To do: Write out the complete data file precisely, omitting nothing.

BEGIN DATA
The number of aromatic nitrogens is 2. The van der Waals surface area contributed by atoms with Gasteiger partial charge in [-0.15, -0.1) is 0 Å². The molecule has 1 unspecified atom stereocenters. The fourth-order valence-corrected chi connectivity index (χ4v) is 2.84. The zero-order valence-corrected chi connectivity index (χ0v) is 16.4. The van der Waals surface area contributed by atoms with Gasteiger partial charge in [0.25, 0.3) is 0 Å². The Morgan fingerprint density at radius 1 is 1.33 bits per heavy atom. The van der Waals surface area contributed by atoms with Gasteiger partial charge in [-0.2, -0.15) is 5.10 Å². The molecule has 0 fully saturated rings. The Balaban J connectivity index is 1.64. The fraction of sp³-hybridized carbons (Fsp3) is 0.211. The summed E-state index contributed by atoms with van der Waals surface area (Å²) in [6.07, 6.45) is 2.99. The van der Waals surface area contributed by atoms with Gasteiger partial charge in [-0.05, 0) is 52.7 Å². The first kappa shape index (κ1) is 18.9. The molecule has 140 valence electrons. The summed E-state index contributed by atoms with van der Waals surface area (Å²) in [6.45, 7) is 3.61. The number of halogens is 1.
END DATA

The number of aromatic nitrogens is 2. The van der Waals surface area contributed by atoms with Gasteiger partial charge in [-0.15, -0.1) is 0 Å². The molecule has 1 unspecified atom stereocenters. The fourth-order valence-corrected chi connectivity index (χ4v) is 2.84. The zero-order valence-corrected chi connectivity index (χ0v) is 16.4. The van der Waals surface area contributed by atoms with Gasteiger partial charge in [0.25, 0.3) is 0 Å². The Morgan fingerprint density at radius 1 is 1.33 bits per heavy atom. The van der Waals surface area contributed by atoms with Gasteiger partial charge in [-0.2, -0.15) is 5.10 Å². The molecule has 0 fully saturated rings. The Balaban J connectivity index is 1.64. The fraction of sp³-hybridized carbons (Fsp3) is 0.211. The summed E-state index contributed by atoms with van der Waals surface area (Å²) in [6.07, 6.45) is 2.99. The van der Waals surface area contributed by atoms with Gasteiger partial charge in [-0.05, 0) is 52.7 Å². The first kappa shape index (κ1) is 18.9. The molecule has 140 valence electrons. The summed E-state index contributed by atoms with van der Waals surface area (Å²) in [6.45, 7) is 3.61. The number of halogens is 1.